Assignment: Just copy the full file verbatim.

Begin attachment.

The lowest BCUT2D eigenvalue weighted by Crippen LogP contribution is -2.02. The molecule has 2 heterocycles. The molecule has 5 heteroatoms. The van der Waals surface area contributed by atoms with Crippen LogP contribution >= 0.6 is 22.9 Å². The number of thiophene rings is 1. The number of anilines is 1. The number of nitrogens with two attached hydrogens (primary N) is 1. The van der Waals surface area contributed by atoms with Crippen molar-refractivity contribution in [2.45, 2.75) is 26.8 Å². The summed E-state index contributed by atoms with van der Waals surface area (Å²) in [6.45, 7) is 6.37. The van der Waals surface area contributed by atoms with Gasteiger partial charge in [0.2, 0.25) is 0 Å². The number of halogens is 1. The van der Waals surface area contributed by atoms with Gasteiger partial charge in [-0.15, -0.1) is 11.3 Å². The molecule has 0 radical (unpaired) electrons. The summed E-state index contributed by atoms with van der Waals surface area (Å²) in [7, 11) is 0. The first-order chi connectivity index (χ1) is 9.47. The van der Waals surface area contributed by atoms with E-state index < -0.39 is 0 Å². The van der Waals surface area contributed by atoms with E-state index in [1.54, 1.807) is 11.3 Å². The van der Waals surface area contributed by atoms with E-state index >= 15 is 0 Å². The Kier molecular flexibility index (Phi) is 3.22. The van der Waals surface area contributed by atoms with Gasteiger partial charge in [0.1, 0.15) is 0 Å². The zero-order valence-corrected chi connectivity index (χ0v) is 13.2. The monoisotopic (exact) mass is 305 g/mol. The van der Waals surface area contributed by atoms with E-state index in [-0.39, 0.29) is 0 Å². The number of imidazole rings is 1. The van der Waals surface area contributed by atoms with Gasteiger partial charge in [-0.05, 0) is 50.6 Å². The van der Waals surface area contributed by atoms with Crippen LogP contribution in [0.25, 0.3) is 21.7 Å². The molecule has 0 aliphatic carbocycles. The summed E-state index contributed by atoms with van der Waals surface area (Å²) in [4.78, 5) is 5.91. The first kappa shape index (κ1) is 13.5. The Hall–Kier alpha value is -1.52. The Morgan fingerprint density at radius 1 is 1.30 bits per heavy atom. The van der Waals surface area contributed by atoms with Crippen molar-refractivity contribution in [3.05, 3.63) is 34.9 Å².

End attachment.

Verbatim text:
The lowest BCUT2D eigenvalue weighted by Crippen LogP contribution is -2.02. The molecule has 2 heterocycles. The molecule has 5 heteroatoms. The van der Waals surface area contributed by atoms with Crippen LogP contribution >= 0.6 is 22.9 Å². The number of thiophene rings is 1. The number of anilines is 1. The number of nitrogens with two attached hydrogens (primary N) is 1. The van der Waals surface area contributed by atoms with Crippen molar-refractivity contribution in [2.45, 2.75) is 26.8 Å². The summed E-state index contributed by atoms with van der Waals surface area (Å²) in [6.45, 7) is 6.37. The van der Waals surface area contributed by atoms with Gasteiger partial charge in [0.2, 0.25) is 0 Å². The number of halogens is 1. The van der Waals surface area contributed by atoms with Gasteiger partial charge in [-0.15, -0.1) is 11.3 Å². The molecule has 0 radical (unpaired) electrons. The summed E-state index contributed by atoms with van der Waals surface area (Å²) in [7, 11) is 0. The first-order chi connectivity index (χ1) is 9.47. The van der Waals surface area contributed by atoms with E-state index < -0.39 is 0 Å². The van der Waals surface area contributed by atoms with E-state index in [1.54, 1.807) is 11.3 Å². The van der Waals surface area contributed by atoms with E-state index >= 15 is 0 Å². The Kier molecular flexibility index (Phi) is 3.22. The van der Waals surface area contributed by atoms with Gasteiger partial charge in [0.1, 0.15) is 0 Å². The zero-order valence-corrected chi connectivity index (χ0v) is 13.2. The monoisotopic (exact) mass is 305 g/mol. The van der Waals surface area contributed by atoms with E-state index in [-0.39, 0.29) is 0 Å². The number of imidazole rings is 1. The van der Waals surface area contributed by atoms with Gasteiger partial charge in [-0.05, 0) is 50.6 Å². The van der Waals surface area contributed by atoms with Crippen LogP contribution in [0.25, 0.3) is 21.7 Å². The molecule has 0 aliphatic carbocycles. The summed E-state index contributed by atoms with van der Waals surface area (Å²) in [4.78, 5) is 5.91. The first kappa shape index (κ1) is 13.5. The Hall–Kier alpha value is -1.52. The Morgan fingerprint density at radius 1 is 1.30 bits per heavy atom. The van der Waals surface area contributed by atoms with Crippen molar-refractivity contribution in [3.05, 3.63) is 34.9 Å².